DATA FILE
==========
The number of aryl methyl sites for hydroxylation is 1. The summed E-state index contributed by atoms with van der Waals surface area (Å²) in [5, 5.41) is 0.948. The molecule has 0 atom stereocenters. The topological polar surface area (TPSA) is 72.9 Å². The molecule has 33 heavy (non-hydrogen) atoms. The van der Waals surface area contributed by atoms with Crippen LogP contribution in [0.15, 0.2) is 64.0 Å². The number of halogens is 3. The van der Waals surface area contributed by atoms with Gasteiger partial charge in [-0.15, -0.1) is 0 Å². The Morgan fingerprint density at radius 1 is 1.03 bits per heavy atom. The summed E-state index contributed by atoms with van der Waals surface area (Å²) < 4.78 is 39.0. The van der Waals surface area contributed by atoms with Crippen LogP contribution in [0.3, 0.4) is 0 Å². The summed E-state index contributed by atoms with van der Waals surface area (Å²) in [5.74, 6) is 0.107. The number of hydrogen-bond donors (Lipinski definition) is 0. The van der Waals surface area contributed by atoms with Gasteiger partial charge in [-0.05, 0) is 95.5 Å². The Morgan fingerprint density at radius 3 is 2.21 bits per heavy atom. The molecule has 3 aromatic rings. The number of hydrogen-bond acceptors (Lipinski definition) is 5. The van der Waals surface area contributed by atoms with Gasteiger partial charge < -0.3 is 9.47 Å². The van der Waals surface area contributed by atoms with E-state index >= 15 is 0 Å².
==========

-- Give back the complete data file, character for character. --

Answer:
The number of aryl methyl sites for hydroxylation is 1. The summed E-state index contributed by atoms with van der Waals surface area (Å²) in [5, 5.41) is 0.948. The molecule has 0 atom stereocenters. The topological polar surface area (TPSA) is 72.9 Å². The molecule has 33 heavy (non-hydrogen) atoms. The van der Waals surface area contributed by atoms with Crippen LogP contribution in [0.15, 0.2) is 64.0 Å². The number of halogens is 3. The van der Waals surface area contributed by atoms with Gasteiger partial charge in [-0.15, -0.1) is 0 Å². The Morgan fingerprint density at radius 1 is 1.03 bits per heavy atom. The summed E-state index contributed by atoms with van der Waals surface area (Å²) < 4.78 is 39.0. The van der Waals surface area contributed by atoms with Crippen LogP contribution in [0.3, 0.4) is 0 Å². The summed E-state index contributed by atoms with van der Waals surface area (Å²) in [5.74, 6) is 0.107. The number of hydrogen-bond donors (Lipinski definition) is 0. The van der Waals surface area contributed by atoms with Gasteiger partial charge in [-0.05, 0) is 95.5 Å². The Morgan fingerprint density at radius 3 is 2.21 bits per heavy atom. The molecule has 3 aromatic rings. The number of hydrogen-bond acceptors (Lipinski definition) is 5. The van der Waals surface area contributed by atoms with Gasteiger partial charge < -0.3 is 9.47 Å². The van der Waals surface area contributed by atoms with E-state index >= 15 is 0 Å².